The distribution margin affects the exchange rate pass-through mainly by dampening the pass-through since it reduces the relative importance of imported goods and inputs in the final consumer price. Compared to the other countries listed, Brazil appears as having the lower average distribution margin being closer to Germany and Portugal. This tends to make the pass-through in Brazil to be higher than in other countries.

3.2 Imported inputs into Production and the Composition of Consumption

We measure the importance of imported inputs for final prices from the input-output tables available from the Brazilian Statistical Office (IBGE), for different industries.

Imported inputs account for approximately 9% of the final prices, ranging from 9.16% to 9.46%. (or purchaser’s prices) on average. The role of imported inputs varies significantly across industries accounting for larger shares in the Electronic equipment (38.5%) and Machines and Equipment (29.7%) industries, whereas much smaller shares for (0.03%) in the Iron industry.

In terms of share of imports to tradables and imported inputs usage, Brazilian numbers seem very close to the United States. Both countries have lower numbers than the countries of comparison: the share of imported goods for direct consumption relative to tradables reaches 20 percent for them whereas for Portugal it reaches more than 40 percent.

Even more pronounced pattern is observed with respect to the imported inputs used for production of tradables and nontradables. Both Brazil and the United States have the share of imported inputs accounting for 10 to 12 percent of total cost of tradables while Australia and Germany have 20 percent, France 29 percent and Portugal 37 percent. Similar pattern occurs in the production of nontradables with Brazil and the United States having only 3 percent of imported inputs. Hence, Brazil and the United States use low share of imported inputs and consume lower proportion of imported goods having lower indices of openness which is generally attributed to both countries being large economies.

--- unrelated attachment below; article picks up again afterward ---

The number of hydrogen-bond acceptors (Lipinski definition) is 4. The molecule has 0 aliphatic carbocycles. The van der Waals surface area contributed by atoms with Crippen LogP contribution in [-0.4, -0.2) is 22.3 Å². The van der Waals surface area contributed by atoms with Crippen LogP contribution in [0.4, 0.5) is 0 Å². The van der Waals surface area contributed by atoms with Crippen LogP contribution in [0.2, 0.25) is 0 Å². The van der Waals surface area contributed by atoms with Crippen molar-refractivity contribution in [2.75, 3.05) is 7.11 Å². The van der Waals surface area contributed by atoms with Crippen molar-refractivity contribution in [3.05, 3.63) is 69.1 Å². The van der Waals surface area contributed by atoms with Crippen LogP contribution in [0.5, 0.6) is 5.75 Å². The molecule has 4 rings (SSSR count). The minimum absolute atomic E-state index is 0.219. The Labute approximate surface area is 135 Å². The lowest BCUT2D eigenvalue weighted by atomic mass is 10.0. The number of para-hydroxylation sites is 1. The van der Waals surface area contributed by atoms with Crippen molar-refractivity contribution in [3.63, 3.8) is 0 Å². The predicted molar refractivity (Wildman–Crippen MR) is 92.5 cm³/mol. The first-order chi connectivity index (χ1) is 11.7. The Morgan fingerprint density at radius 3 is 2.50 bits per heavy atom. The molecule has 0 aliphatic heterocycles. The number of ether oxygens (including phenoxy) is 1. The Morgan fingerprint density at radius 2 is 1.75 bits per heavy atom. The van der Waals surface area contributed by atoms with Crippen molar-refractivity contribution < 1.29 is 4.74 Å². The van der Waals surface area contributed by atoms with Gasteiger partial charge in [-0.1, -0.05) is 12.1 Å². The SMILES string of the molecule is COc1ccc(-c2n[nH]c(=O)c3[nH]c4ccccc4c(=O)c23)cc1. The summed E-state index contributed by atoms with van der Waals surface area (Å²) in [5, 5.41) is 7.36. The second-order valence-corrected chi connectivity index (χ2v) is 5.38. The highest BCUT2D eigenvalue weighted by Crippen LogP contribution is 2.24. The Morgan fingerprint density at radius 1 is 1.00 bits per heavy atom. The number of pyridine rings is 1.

Hence, the comparison across countries of the composition of the consumption basket suggests that the exchange rate pass-through to the CPI in Brazil should be higher than in the other countries considered. This then could explain different levels of pass-through and not an evolution over time. On the other hand, the comparison of the relative importance of imports for direct consumption suggests that Brazil should have a lower pass-through to the CPI once it consumes less of imported goods.

This analysis of the consumption side is in general the only analysis considered when discussing the exchange rate pass-through to the CPI. As noted before, other channels may be relevant to this response of prices as it is the case of imported inputs used in the production.

The numbers presented shed some light on although do not clarify the composition of this response. Brazil presents lower usage of imported inputs in its production which tends to reduce the impact of the exchange rate on domestically produced prices. This tends to reduce the impact of the exchange rate on the CPI. At the same time, Brazil consumes a low proportion of imported goods for final consumption which also lowers the response of the CPI. These two effects together indicate a low pass-through to consumer prices. However, the low consumption of non-tradables tends to increase the impact of consumption goods and imported goods as a result on the final consumer price. This tends to increase the response of prices to the exchange rate.

The ultimate response of the CPI to movements in the exchange rate then depends on the relative importance of the consumption component of this response as well as on the imported inputs importance. Goldberg and Campa (2010) show that for the OECD countries , contrary to what the previous literature suggested, the imported inputs channel was more relevant than the consumption side. Using the comparison of patterns of data of Brazil and OECD countries as a motivation we show how the pass-through is affected when varying these numbers. We find a very different picture from the OECD countries and we disentagle the different channels. Finally, as a second exercise, we also analyze what affects the composition of this response.

4. Results

We first present in Table 3 the pass-through estimated and its components for the OECD countries8 and for the case of Brazil. Although in terms of the CPI elasticity the